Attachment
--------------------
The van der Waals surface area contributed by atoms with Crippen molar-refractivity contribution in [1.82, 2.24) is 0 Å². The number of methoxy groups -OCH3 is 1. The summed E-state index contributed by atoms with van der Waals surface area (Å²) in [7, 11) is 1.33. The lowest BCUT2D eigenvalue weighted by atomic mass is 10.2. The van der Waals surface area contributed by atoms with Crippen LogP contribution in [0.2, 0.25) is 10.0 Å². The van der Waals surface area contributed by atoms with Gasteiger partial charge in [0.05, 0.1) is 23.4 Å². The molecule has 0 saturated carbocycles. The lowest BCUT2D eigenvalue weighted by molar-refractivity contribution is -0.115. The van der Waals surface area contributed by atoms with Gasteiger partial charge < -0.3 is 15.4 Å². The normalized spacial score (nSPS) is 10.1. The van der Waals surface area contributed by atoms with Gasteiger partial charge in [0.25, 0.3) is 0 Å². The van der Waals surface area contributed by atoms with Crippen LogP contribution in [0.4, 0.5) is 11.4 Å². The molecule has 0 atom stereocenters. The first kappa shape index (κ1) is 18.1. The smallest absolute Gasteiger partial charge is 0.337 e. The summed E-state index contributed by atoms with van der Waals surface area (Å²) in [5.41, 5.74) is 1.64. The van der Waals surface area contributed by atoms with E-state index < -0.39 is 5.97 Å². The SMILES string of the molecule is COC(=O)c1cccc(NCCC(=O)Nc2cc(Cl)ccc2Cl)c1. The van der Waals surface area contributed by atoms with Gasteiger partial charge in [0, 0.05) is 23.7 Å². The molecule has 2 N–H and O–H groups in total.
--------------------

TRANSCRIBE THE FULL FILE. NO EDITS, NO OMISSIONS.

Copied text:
The van der Waals surface area contributed by atoms with Crippen molar-refractivity contribution in [1.82, 2.24) is 0 Å². The number of methoxy groups -OCH3 is 1. The summed E-state index contributed by atoms with van der Waals surface area (Å²) in [7, 11) is 1.33. The lowest BCUT2D eigenvalue weighted by atomic mass is 10.2. The van der Waals surface area contributed by atoms with Crippen LogP contribution in [0.2, 0.25) is 10.0 Å². The van der Waals surface area contributed by atoms with Gasteiger partial charge in [0.05, 0.1) is 23.4 Å². The molecule has 0 saturated carbocycles. The lowest BCUT2D eigenvalue weighted by molar-refractivity contribution is -0.115. The van der Waals surface area contributed by atoms with Gasteiger partial charge < -0.3 is 15.4 Å². The normalized spacial score (nSPS) is 10.1. The van der Waals surface area contributed by atoms with Gasteiger partial charge in [0.25, 0.3) is 0 Å². The van der Waals surface area contributed by atoms with Crippen LogP contribution in [0.4, 0.5) is 11.4 Å². The molecule has 0 atom stereocenters. The first kappa shape index (κ1) is 18.1. The smallest absolute Gasteiger partial charge is 0.337 e. The summed E-state index contributed by atoms with van der Waals surface area (Å²) in [5.41, 5.74) is 1.64. The van der Waals surface area contributed by atoms with E-state index < -0.39 is 5.97 Å². The SMILES string of the molecule is COC(=O)c1cccc(NCCC(=O)Nc2cc(Cl)ccc2Cl)c1. The van der Waals surface area contributed by atoms with Gasteiger partial charge in [0, 0.05) is 23.7 Å². The molecule has 2 N–H and O–H groups in total.